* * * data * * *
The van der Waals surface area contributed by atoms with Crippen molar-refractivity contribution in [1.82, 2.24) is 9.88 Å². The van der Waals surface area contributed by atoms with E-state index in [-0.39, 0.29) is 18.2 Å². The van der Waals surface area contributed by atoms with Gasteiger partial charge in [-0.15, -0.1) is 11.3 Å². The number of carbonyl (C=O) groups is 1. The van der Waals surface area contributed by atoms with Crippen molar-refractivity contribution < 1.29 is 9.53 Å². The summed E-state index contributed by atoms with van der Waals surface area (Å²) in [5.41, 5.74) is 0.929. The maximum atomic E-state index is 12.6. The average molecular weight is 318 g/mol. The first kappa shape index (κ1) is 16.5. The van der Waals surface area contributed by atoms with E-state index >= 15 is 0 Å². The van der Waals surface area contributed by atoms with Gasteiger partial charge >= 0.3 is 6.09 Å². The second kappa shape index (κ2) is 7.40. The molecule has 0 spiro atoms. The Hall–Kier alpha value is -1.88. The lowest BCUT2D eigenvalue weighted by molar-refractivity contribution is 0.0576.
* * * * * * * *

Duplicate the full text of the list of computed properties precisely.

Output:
The van der Waals surface area contributed by atoms with Crippen molar-refractivity contribution in [1.82, 2.24) is 9.88 Å². The van der Waals surface area contributed by atoms with E-state index in [-0.39, 0.29) is 18.2 Å². The van der Waals surface area contributed by atoms with Gasteiger partial charge in [-0.15, -0.1) is 11.3 Å². The number of carbonyl (C=O) groups is 1. The van der Waals surface area contributed by atoms with Crippen molar-refractivity contribution < 1.29 is 9.53 Å². The summed E-state index contributed by atoms with van der Waals surface area (Å²) in [5.41, 5.74) is 0.929. The maximum atomic E-state index is 12.6. The average molecular weight is 318 g/mol. The first kappa shape index (κ1) is 16.5. The van der Waals surface area contributed by atoms with E-state index >= 15 is 0 Å². The van der Waals surface area contributed by atoms with Gasteiger partial charge >= 0.3 is 6.09 Å². The second kappa shape index (κ2) is 7.40. The molecule has 0 spiro atoms. The Hall–Kier alpha value is -1.88. The lowest BCUT2D eigenvalue weighted by molar-refractivity contribution is 0.0576.